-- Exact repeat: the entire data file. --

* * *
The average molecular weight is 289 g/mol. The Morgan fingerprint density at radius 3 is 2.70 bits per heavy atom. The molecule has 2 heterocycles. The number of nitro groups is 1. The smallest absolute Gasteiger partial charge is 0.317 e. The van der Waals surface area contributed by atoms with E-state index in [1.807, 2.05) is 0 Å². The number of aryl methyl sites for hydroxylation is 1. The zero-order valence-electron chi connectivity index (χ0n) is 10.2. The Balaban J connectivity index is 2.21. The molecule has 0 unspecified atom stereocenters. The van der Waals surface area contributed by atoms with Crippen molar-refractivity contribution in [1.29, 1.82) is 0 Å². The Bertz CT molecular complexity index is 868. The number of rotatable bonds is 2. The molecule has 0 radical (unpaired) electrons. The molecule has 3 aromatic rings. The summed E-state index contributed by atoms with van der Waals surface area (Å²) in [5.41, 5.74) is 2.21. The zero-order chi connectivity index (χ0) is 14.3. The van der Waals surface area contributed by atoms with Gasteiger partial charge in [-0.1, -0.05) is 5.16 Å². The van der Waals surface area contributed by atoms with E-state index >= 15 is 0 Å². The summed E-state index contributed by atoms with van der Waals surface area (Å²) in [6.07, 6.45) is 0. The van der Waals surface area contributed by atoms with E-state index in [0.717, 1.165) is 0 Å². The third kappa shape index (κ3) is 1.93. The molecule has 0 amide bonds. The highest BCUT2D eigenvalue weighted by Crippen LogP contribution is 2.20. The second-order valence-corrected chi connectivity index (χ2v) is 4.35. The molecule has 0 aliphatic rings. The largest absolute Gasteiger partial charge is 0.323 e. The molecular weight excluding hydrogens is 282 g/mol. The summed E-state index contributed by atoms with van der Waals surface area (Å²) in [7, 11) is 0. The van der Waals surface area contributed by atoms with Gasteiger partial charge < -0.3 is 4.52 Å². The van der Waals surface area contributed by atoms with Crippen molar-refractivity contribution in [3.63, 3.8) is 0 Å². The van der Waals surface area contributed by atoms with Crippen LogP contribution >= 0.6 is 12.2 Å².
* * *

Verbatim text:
The average molecular weight is 289 g/mol. The Morgan fingerprint density at radius 3 is 2.70 bits per heavy atom. The molecule has 2 heterocycles. The number of nitro groups is 1. The smallest absolute Gasteiger partial charge is 0.317 e. The van der Waals surface area contributed by atoms with E-state index in [1.807, 2.05) is 0 Å². The number of aryl methyl sites for hydroxylation is 1. The zero-order valence-electron chi connectivity index (χ0n) is 10.2. The Balaban J connectivity index is 2.21. The molecule has 0 unspecified atom stereocenters. The van der Waals surface area contributed by atoms with Crippen molar-refractivity contribution in [1.29, 1.82) is 0 Å². The Bertz CT molecular complexity index is 868. The number of rotatable bonds is 2. The molecule has 0 radical (unpaired) electrons. The molecule has 3 aromatic rings. The summed E-state index contributed by atoms with van der Waals surface area (Å²) in [5.41, 5.74) is 2.21. The zero-order chi connectivity index (χ0) is 14.3. The van der Waals surface area contributed by atoms with Gasteiger partial charge in [-0.1, -0.05) is 5.16 Å². The van der Waals surface area contributed by atoms with E-state index >= 15 is 0 Å². The summed E-state index contributed by atoms with van der Waals surface area (Å²) in [6.07, 6.45) is 0. The van der Waals surface area contributed by atoms with E-state index in [0.717, 1.165) is 0 Å². The third kappa shape index (κ3) is 1.93. The molecule has 0 amide bonds. The highest BCUT2D eigenvalue weighted by Crippen LogP contribution is 2.20. The second-order valence-corrected chi connectivity index (χ2v) is 4.35. The molecule has 0 aliphatic rings. The largest absolute Gasteiger partial charge is 0.323 e. The molecular weight excluding hydrogens is 282 g/mol. The summed E-state index contributed by atoms with van der Waals surface area (Å²) in [7, 11) is 0. The van der Waals surface area contributed by atoms with Gasteiger partial charge < -0.3 is 4.52 Å². The van der Waals surface area contributed by atoms with Crippen molar-refractivity contribution in [3.63, 3.8) is 0 Å². The van der Waals surface area contributed by atoms with Crippen LogP contribution >= 0.6 is 12.2 Å².